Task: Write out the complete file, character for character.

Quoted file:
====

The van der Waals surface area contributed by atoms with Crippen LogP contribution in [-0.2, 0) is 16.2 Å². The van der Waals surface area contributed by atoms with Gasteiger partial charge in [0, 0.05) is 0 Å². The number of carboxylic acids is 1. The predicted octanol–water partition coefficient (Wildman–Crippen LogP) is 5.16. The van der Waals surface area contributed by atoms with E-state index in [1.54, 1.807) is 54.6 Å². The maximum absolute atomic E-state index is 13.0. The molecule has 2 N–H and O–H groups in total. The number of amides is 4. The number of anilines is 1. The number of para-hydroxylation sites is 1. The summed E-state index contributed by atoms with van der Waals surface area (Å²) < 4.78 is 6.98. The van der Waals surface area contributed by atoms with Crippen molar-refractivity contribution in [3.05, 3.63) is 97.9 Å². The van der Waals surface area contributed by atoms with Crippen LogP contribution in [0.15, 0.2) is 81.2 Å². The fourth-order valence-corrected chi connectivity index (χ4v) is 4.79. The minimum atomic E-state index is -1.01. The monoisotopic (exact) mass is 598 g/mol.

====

The van der Waals surface area contributed by atoms with Crippen LogP contribution in [-0.2, 0) is 16.2 Å². The van der Waals surface area contributed by atoms with Gasteiger partial charge in [0, 0.05) is 0 Å². The number of carboxylic acids is 1. The predicted octanol–water partition coefficient (Wildman–Crippen LogP) is 5.16. The van der Waals surface area contributed by atoms with E-state index in [1.54, 1.807) is 54.6 Å². The maximum absolute atomic E-state index is 13.0. The molecule has 2 N–H and O–H groups in total. The number of amides is 4. The number of anilines is 1. The number of para-hydroxylation sites is 1. The summed E-state index contributed by atoms with van der Waals surface area (Å²) < 4.78 is 6.98. The van der Waals surface area contributed by atoms with Crippen molar-refractivity contribution in [3.05, 3.63) is 97.9 Å². The van der Waals surface area contributed by atoms with Crippen LogP contribution in [0.15, 0.2) is 81.2 Å². The fourth-order valence-corrected chi connectivity index (χ4v) is 4.79. The minimum atomic E-state index is -1.01. The monoisotopic (exact) mass is 598 g/mol.